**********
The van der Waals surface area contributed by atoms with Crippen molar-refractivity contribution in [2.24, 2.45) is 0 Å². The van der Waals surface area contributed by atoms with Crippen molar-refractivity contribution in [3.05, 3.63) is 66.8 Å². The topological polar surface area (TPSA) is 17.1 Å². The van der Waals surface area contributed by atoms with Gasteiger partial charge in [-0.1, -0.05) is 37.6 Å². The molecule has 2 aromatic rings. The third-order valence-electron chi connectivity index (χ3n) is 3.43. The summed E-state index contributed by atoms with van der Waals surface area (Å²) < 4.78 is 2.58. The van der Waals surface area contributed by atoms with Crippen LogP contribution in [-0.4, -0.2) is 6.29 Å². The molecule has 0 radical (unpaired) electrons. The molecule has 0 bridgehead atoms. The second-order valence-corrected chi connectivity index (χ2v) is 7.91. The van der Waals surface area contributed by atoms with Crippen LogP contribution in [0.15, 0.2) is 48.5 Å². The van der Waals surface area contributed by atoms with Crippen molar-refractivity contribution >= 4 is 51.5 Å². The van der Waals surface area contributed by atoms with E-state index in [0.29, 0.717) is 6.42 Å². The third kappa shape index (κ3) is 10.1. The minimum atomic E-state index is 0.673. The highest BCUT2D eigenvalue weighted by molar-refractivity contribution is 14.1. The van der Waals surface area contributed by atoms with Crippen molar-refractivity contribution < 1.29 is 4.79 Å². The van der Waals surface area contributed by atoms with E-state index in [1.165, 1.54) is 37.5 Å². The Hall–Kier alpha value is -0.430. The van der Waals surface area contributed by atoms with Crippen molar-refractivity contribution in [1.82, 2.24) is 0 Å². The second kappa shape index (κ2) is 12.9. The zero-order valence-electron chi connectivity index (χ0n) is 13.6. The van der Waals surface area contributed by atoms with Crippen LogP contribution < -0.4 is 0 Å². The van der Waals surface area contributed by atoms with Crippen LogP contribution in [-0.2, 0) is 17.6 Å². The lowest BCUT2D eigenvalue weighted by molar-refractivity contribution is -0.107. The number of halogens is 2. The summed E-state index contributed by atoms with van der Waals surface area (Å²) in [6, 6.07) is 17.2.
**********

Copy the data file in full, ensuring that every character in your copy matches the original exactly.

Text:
The van der Waals surface area contributed by atoms with Crippen molar-refractivity contribution in [2.24, 2.45) is 0 Å². The van der Waals surface area contributed by atoms with Crippen molar-refractivity contribution in [3.05, 3.63) is 66.8 Å². The topological polar surface area (TPSA) is 17.1 Å². The van der Waals surface area contributed by atoms with Gasteiger partial charge in [-0.1, -0.05) is 37.6 Å². The molecule has 2 aromatic rings. The third-order valence-electron chi connectivity index (χ3n) is 3.43. The summed E-state index contributed by atoms with van der Waals surface area (Å²) < 4.78 is 2.58. The van der Waals surface area contributed by atoms with Crippen LogP contribution in [-0.4, -0.2) is 6.29 Å². The molecule has 0 radical (unpaired) electrons. The molecule has 0 bridgehead atoms. The second-order valence-corrected chi connectivity index (χ2v) is 7.91. The van der Waals surface area contributed by atoms with Crippen LogP contribution in [0.15, 0.2) is 48.5 Å². The van der Waals surface area contributed by atoms with Crippen molar-refractivity contribution >= 4 is 51.5 Å². The van der Waals surface area contributed by atoms with E-state index in [0.29, 0.717) is 6.42 Å². The third kappa shape index (κ3) is 10.1. The minimum atomic E-state index is 0.673. The highest BCUT2D eigenvalue weighted by molar-refractivity contribution is 14.1. The van der Waals surface area contributed by atoms with Crippen molar-refractivity contribution < 1.29 is 4.79 Å². The van der Waals surface area contributed by atoms with E-state index in [1.165, 1.54) is 37.5 Å². The Hall–Kier alpha value is -0.430. The van der Waals surface area contributed by atoms with Crippen molar-refractivity contribution in [1.82, 2.24) is 0 Å². The second kappa shape index (κ2) is 12.9. The zero-order valence-electron chi connectivity index (χ0n) is 13.6. The van der Waals surface area contributed by atoms with Crippen LogP contribution < -0.4 is 0 Å². The van der Waals surface area contributed by atoms with Crippen LogP contribution in [-0.2, 0) is 17.6 Å². The lowest BCUT2D eigenvalue weighted by molar-refractivity contribution is -0.107. The number of halogens is 2. The summed E-state index contributed by atoms with van der Waals surface area (Å²) in [6, 6.07) is 17.2.